Grassroots for Griffin campaign lacks substance

Christopher Meyer

On Feb. 7 at 7 p.m., the Minnesota DFL party will hold caucuses to determine which candidates will receive the DFLâÄôs endorsement. Mike Griffin, a 2010 political science graduate from the University of Minnesota, is running to win the partyâÄôs endorsement to represent district 59B (which includes the entirety of the University District) in the Minnesota House of Representatives.

To win the endorsement, Griffin will need to defeat Rep. Phyllis Kahn, who has held the seat since 1973. David Schultz, a political policy professor at Hamline University, believes Griffin would need a âÄúmiracleâÄù to succeed. âÄúThe odds are against him,âÄù Schultz told the Daily. âÄúPhyllis doesnâÄôt lose. She stays in office until she steps down.âÄù

I think GriffinâÄôs prospects are better than Schultz makes them out to be. There are seven staffers, 10 interns and 75 âÄúblock captainsâÄù currently volunteering on GriffinâÄôs campaign. That is an impressive level of support for any state legislative candidate and even more so for an upstart challenger. Griffin needs only 271 delegates at the DFLâÄôs district convention to secure the partyâÄôs endorsement. The math is entirely viable for him; if his 92 volunteers can secure just three delegates each, heâÄôll have more than enough votes to win.

Unfortunately, while Griffin may have the potential to beat Kahn, he has done little to demonstrate that he would make a better legislator. IâÄôm an enthusiastic supporter of robust primary challenges, but in my judgment, Kahn remains the best candidate to represent students at the Capitol.

It is one of GriffinâÄôs constant refrains that our district needs âÄúbold, new ideas,âÄù but he has put forth precious few ideas that are new and none that are bold.

On his website, Griffin outlines his positions on just three issues: âÄúMarriage Equality,âÄù âÄúNew Americans in Minnesota ReformâÄù and âÄúAffordable Higher Education.âÄù These are important issues, but they are not controversial within the DFL caucus. In a district with a large gay population, a large immigrant population and the stateâÄôs largest university, it is unthinkable that a candidate could win without strongly supporting gay rights, immigrant rights and affordable education.

I found it remarkably difficult to get Griffin to distinguish himself from Kahn. He would avoid criticizing her if at all possible, instead saying things like: âÄúI am not so much running against Phyllis. I am running to include and empower more people into the political process.âÄù

There may have been a potential opening to distinguish himself from Kahn on the issue of education. But rather than bold action, he suggests âÄúLet[ting] the Kaler administration come to the table and talk about what the University should cut. ItâÄôs not for the state representative to tell Kaler what he should cut.âÄù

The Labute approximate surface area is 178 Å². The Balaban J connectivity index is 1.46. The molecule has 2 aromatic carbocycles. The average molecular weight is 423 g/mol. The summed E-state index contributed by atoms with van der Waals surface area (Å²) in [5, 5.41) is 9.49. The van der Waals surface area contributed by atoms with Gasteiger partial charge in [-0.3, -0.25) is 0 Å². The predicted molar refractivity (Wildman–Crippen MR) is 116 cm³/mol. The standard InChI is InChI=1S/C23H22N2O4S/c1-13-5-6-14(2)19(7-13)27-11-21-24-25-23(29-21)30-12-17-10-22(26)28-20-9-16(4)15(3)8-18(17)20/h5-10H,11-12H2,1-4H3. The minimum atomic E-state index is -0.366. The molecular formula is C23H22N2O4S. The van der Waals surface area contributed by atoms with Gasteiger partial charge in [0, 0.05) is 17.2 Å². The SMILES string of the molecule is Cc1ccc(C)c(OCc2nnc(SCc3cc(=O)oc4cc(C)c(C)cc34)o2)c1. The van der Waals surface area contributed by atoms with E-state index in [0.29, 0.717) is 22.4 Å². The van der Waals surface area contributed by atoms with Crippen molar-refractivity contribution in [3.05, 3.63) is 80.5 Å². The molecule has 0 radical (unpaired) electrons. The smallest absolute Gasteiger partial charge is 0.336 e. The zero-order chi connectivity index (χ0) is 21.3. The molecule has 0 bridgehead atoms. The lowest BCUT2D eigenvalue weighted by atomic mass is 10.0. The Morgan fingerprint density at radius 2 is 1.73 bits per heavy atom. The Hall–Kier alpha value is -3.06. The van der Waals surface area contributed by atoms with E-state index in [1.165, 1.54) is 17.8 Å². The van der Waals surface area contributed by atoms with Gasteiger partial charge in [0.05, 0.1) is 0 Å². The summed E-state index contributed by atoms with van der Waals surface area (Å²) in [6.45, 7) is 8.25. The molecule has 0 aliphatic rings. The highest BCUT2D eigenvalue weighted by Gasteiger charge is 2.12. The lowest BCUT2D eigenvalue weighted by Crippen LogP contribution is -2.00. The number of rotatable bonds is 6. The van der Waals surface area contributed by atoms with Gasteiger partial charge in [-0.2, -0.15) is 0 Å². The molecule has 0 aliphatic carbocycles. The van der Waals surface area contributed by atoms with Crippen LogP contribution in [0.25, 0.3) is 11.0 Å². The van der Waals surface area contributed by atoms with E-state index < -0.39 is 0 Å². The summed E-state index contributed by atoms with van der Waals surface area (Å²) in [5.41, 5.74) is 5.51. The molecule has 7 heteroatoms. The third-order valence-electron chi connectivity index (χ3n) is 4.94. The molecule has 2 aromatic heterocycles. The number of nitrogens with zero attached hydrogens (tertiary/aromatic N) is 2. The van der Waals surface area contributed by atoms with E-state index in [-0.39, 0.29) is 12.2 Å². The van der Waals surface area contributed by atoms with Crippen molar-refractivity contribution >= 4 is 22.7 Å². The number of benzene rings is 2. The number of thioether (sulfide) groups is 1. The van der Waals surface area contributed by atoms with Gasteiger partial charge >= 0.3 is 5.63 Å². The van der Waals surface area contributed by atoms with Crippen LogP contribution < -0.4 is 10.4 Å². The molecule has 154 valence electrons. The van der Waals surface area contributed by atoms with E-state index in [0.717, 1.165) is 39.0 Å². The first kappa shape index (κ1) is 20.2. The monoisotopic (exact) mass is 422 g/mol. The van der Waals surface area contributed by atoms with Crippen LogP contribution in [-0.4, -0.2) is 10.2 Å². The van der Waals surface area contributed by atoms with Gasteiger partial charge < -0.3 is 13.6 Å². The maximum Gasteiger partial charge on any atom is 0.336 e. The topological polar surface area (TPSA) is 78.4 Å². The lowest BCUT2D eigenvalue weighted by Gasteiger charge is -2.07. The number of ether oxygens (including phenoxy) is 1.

Griffin has stated that he would likely vote the same way as Kahn 80 percent of the time. I was keen to hear more about the other 20 percent (which would in fact indicate quite a substantial difference). Out of the four decades of KahnâÄôs legislative history, Griffin could come up with only two examples where he would have voted differently.

The first would be a change to MinnesotaâÄôs age requirement to be eligible to vote. Rep. Kahn has perennially put forth bills that would reduce the voting age to 16, noting that we let 16-year olds drive, and an irresponsible driver can do much more harm than irresponsible voter. The second disagreement Griffin has with Kahn is over a bill she wrote that would explore the possibility of having Minnesota gain ownership of the Vikings.

In regard to the former, Griffin stated: âÄúI think thatâÄôs an issue thatâÄôs dead on arrival. It would not be passed. IâÄôm OK with it being left to 18 year-olds being allowed to vote.âÄù In regard to the latter, Griffin stated: âÄúMinnesota owning the Vikings is simply not allowed, as the NFL has said.âÄù

Whatever you may think about the merits of KahnâÄôs proposals, itâÄôs tough to argue they arenâÄôt bold. Griffin challenges us âÄúto reach beyond what the status quo says is possible,âÄù but when it comes to issues where Kahn has boldly changed the status quo, GriffinâÄôs response is that we ought to obey the rules and not cause trouble.

GriffinâÄôs campaign manager, Ryan Kennedy, noted that âÄúif Mike lost this election but the result from us running was that student participation in the political process increased, if new Americans started coming out in higher numbers, if this district went from being the third lowest to the third highest turnout district in the state, and Mike still lost, thatâÄôs still a victory. ThatâÄôs reshaping politics.âÄù

I agree wholeheartedly with Kennedy as far he goes. Griffin claims that his campaign has registered 700 new voters, primarily students. That is a substantial service to the community and if running for office is what drives Griffin and his supporters to volunteer their time registering students to vote, then I encourage Griffin to run every election cycle.

But Griffin has failed to take advantage of the more important benefit that primaries can offer, which is that primary candidates can draw attention to neglected issues and force incumbents to improve on them. Griffin has not put forth any criticism of Kahn, and thus has not driven her to improve on anything.

I have volunteered alongside Griffin on three political campaigns and have observed firsthand his organizational skills. Should he ever run for organizer-in-chief, I will give him enthusiastic support. But he is currently running for office to be a legislator, and the first job of a legislator is to legislate.